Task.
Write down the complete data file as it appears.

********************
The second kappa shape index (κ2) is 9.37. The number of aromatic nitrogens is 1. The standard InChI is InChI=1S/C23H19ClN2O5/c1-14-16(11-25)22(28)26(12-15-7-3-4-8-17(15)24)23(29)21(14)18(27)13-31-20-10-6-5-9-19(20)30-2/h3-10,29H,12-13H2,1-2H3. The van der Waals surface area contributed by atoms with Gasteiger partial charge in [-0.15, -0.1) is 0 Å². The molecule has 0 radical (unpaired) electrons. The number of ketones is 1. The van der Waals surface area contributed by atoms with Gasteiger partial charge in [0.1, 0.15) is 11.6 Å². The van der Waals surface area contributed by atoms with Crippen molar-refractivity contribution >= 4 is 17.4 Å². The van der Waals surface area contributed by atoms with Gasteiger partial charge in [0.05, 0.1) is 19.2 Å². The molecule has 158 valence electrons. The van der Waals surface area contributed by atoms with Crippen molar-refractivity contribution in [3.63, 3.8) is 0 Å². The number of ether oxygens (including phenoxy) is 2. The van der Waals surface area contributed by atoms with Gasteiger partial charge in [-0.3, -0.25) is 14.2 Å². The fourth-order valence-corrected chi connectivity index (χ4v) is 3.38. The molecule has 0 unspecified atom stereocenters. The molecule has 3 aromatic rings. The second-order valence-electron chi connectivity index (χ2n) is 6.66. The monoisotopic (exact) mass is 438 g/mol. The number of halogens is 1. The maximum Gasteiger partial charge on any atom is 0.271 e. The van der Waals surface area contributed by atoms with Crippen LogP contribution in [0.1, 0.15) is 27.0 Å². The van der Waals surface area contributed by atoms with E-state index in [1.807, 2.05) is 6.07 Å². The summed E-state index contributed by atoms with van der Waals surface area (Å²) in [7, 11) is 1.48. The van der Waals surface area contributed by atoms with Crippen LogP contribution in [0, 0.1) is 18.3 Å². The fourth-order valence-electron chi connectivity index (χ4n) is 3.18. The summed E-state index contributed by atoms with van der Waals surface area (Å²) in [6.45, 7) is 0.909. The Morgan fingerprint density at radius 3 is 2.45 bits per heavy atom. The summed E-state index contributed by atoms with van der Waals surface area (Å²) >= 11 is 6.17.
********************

The second kappa shape index (κ2) is 9.37. The number of aromatic nitrogens is 1. The standard InChI is InChI=1S/C23H19ClN2O5/c1-14-16(11-25)22(28)26(12-15-7-3-4-8-17(15)24)23(29)21(14)18(27)13-31-20-10-6-5-9-19(20)30-2/h3-10,29H,12-13H2,1-2H3. The van der Waals surface area contributed by atoms with Gasteiger partial charge in [-0.15, -0.1) is 0 Å². The molecule has 0 radical (unpaired) electrons. The number of ketones is 1. The van der Waals surface area contributed by atoms with Gasteiger partial charge in [0.1, 0.15) is 11.6 Å². The van der Waals surface area contributed by atoms with Crippen molar-refractivity contribution >= 4 is 17.4 Å². The van der Waals surface area contributed by atoms with Gasteiger partial charge in [0.05, 0.1) is 19.2 Å². The molecule has 158 valence electrons. The van der Waals surface area contributed by atoms with Crippen molar-refractivity contribution in [3.63, 3.8) is 0 Å². The number of ether oxygens (including phenoxy) is 2. The van der Waals surface area contributed by atoms with Gasteiger partial charge in [-0.3, -0.25) is 14.2 Å². The fourth-order valence-corrected chi connectivity index (χ4v) is 3.38. The molecule has 0 unspecified atom stereocenters. The molecule has 3 aromatic rings. The second-order valence-electron chi connectivity index (χ2n) is 6.66. The monoisotopic (exact) mass is 438 g/mol. The number of halogens is 1. The maximum Gasteiger partial charge on any atom is 0.271 e. The van der Waals surface area contributed by atoms with Crippen LogP contribution in [0.1, 0.15) is 27.0 Å². The van der Waals surface area contributed by atoms with E-state index in [1.807, 2.05) is 6.07 Å². The summed E-state index contributed by atoms with van der Waals surface area (Å²) in [7, 11) is 1.48. The van der Waals surface area contributed by atoms with Crippen LogP contribution in [0, 0.1) is 18.3 Å². The fourth-order valence-electron chi connectivity index (χ4n) is 3.18. The summed E-state index contributed by atoms with van der Waals surface area (Å²) in [6.45, 7) is 0.909. The Morgan fingerprint density at radius 3 is 2.45 bits per heavy atom. The summed E-state index contributed by atoms with van der Waals surface area (Å²) >= 11 is 6.17.